Wednesday, July 29, 2009

The Fake Salvation Army Website

This post is about an evidentiary issue that arose in U.S. v. Stephens, 2009 WL 1608845 (U.S. Court of Appeals for the 5th Circuit 2009). Here, according to the Court of Appeals, is how brothers Bartholomew Stephens and Steven Stephens came to be prosecuted:

[I]n the wake of Hurricane Katrina, Steven registered a website: www. salvation army online. org The website was patterned after the official Salvation Army website and claimed to be the website of the organization's international headquarters. A donation link was created on the website, through which people could contribute money into PayPal accounts created in the names and identification numbers of individuals other than Steven or Bartholomew but linked to the brothers' bank accounts. Donations were made, and the brothers profited. Eventually, the FBI learned of the suspect Salvation Army site and obtained a search warrant for an apartment the brothers shared with another individual. The FBI executed the warrant and recovered a trove of incriminating evidence regarding each defendant.

U.S. v. Stephens, supra. They were indicted “for conspiracy to commit wire fraud and aggravated identity theft (count one), aiding and abetting wire fraud (counts two through seven), and aggravated identity theft (counts eight and nine).” U.S. v. Stephens, supra. The two went to trial together and were both convicted on all counts. They appealed, arguing, in part, that the district court judge who presided over their trial erred when he allowed the prosecutor to introduce this evidence:

Approximately one month after the bogus Salvation Army website was registered, the domain, purporting to be part of the Red Cross, was registered using the name Beis Stephens, as well as Bartholomew's e-mail address, mailing address, and credit card information. A laptop recovered from the brothers' apartment contained a picture of Bartholomew wearing a shirt that read `BEIS LETHAL INC.’ This laptop also contained the www. salvation army online. org web page and search results for the Salvation Army that listed www. salvation army online. org as the first `hit.’ One of these searches appeared in a subfolder entitled `BJ Stephens.’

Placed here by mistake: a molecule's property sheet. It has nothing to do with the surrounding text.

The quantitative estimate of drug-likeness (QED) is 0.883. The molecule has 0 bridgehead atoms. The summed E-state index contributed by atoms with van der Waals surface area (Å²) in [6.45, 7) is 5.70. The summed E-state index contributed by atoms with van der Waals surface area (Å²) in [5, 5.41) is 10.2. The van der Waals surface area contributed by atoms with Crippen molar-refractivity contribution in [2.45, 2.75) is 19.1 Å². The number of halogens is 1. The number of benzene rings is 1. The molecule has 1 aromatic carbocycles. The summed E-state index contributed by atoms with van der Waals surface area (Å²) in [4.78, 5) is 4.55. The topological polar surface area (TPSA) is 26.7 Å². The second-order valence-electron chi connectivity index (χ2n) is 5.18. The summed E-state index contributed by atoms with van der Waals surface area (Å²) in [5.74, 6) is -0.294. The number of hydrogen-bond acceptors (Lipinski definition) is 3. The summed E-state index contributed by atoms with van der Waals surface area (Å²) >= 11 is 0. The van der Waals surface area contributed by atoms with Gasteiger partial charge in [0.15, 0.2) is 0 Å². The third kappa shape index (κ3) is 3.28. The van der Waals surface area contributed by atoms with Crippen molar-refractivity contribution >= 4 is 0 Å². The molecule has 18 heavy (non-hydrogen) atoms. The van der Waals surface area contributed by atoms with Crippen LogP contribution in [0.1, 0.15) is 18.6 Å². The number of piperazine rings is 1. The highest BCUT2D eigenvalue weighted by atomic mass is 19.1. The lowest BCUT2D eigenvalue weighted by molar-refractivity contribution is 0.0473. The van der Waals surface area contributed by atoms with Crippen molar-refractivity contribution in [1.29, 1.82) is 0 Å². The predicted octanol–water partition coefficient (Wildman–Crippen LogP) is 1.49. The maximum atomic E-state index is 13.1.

U.S. v. Stephens, supra.

The federal judge who presided over the trial admitted the evidence under Rule 404(b) of the Federal Rules of Evidence. Rule 404(b) provides as follows:

Evidence of other crimes, wrongs, or acts is not admissible to prove the character of a person in order to show action in conformity therewith. It may, however, be admissible for other purposes, such as proof of motive, opportunity, intent, preparation, plan, knowledge, identity, or absence of mistake or accident. . . .

Rule 404(b) creates an exception to the general rule – found in Rule 404(a) of the Federal Rules of Evidence and in similar state provisions – “excluding circumstantial use of character evidence.” Advisory Committee Note – Federal Rule of Evidence 404. As the drafters of Rule 404 noted, character evidence can be used “for the purpose of suggesting an inference that the person acted on the occasion in question consistently with his character. This use of character is often described as `circumstantial.’” Advisory Committee Note – Federal Rule of Evidence 404. As the drafters also noted, in most

jurisdictions today, the circumstantial use of character is rejected but with important exceptions: (1) an accused may introduce pertinent evidence of good character . . .; (2) an accused may introduce pertinent evidence of the character of the victim, as in support of a claim of self-defense to a charge of homicide . . . ; and (3) the character of a witness may be gone into as bearing on his credibility.

Advisory Committee Note – Federal Rule of Evidence 404.

Rule 404(b), which is the rule that was at issue in U.S. v. Stephens, deals with a

specialized but important application of the general rule excluding circumstantial use of character evidence. Consistently with that rule, evidence of other crimes, wrongs, or acts is not admissible to prove character as a basis for suggesting the inference that conduct on a particular occasion was in conformity with it. However, the evidence may be offered for another purpose, such as proof of motive, opportunity, and so on, which does not fall within the prohibition. In this situation the rule does not require that the evidence be excluded. . . . The determination must be made whether the danger of undue prejudice outweighs the probative value of the evidence in view of the availability of other means of proof and other facts appropriate for making decision of this kind. . . .

Advisory Committee Note – Federal Rule of Evidence 404.